“We’ve more information, boss. You were on the money with your interest in that ticket stump. A person who has been identified as Steven Jacobs was seen getting off the bus shortly before the robbery, with a large package under his arms.”
Steven Jacobs was not one of their suspects.
Frustrated, Sam slammed his hand down on his desk. He knew he was right. What they had didn’t make sense when jammed into whatever situation Hunt thought it belonged. He kept making assumptions and trying to omit evidence to confirm them. He wanted to nail anyone who seemed to fit. He was always doing this. Looking at things through blockheaded glasses. There was only one thing Sam wanted to say to Gene Hunt.
“We have to piece the crime together by looking at it in reverse. It’s the only way.”
“Well, how do you mean, boss?”
“I mean, Chris, that we need to look at the last clue we have, then the clue after that. Examine them as we found them, instead of trying to put them into chronological order or discarding them altogether.”
“So you don’t want to do what the Guv told us to do?”
“Good boy. He’s talking a pile of poppycock. What we need to do is nick the bastard. Chris, don’t listen to him, the man’s missing a card from his deck.”
Sam stared at the ticket stump, Gene sitting across from him, and Chris off to get tea.
“I think he must have stolen the gun from Pennington before he went to MacRob Furnishing. Think about the time it was stolen. So far, ballistics match. There’s a bus that’s right there at the time when the robber turned up. We’ve got a disappearance, robbery, convenient bus, stolen gun, it could work. ”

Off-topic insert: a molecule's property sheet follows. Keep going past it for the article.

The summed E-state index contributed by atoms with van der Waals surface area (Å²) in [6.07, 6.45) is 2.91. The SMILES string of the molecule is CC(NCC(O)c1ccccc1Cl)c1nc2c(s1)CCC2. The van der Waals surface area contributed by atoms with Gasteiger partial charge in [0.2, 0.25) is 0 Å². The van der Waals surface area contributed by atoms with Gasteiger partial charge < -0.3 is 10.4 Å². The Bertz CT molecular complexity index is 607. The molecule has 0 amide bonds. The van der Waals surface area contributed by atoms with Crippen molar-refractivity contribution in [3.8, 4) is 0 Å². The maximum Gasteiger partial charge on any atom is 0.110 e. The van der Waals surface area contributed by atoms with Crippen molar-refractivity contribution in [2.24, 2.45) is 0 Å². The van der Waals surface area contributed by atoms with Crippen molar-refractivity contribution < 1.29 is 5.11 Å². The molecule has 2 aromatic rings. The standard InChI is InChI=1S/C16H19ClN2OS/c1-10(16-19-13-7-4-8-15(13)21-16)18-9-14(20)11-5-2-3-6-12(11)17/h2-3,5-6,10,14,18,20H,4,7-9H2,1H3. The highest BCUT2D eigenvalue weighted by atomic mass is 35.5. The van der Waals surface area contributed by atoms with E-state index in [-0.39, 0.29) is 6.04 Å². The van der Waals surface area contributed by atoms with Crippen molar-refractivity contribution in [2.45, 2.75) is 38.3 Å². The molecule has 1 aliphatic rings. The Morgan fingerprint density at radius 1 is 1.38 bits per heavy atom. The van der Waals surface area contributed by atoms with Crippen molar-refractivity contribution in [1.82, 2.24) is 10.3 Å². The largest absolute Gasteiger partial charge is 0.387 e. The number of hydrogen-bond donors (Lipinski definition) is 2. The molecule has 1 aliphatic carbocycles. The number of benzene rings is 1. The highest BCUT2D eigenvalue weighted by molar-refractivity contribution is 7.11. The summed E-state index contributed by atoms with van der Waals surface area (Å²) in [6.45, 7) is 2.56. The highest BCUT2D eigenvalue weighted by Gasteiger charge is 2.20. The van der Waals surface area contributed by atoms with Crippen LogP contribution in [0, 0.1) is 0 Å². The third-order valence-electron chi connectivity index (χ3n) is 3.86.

“And what, you’re saying he carried it on the bus? Come on Sam, not even here in Manchester can you get away with carrying a rifle onto public transport. We haven’t got a car at place of scene and there’s no way you could walk or run from Pennington to MacRob in that time. I don’t think it’s the same gun. You’re confusing yourself.”
“Okay, so what’s your version of events?”
“Johnny ‘Jack’ Carlton is the one I can see attempting to pull off a robbery like this. He probably got a ride with a friend, maybe even Terry here on the list. He went into MacRob and demanded that two thousand in cash. Then he hopped off with his friendly driver, never to be seen again. That is, until we bust in on him.”
“And everything we’ve collected at the scene?”
“Useless rubbish. You and Chris better get to work.”
The crime was a confusing one to say the least. A robbery with five suspects. They kept coming across new evidence, like a puzzle. Sam liked to think of it as a jigsaw. They had all the pieces; they just needed to put them into the right places. Gene said he preferred Scrabble – where you picked what you wanted at random, but everything had a logical order.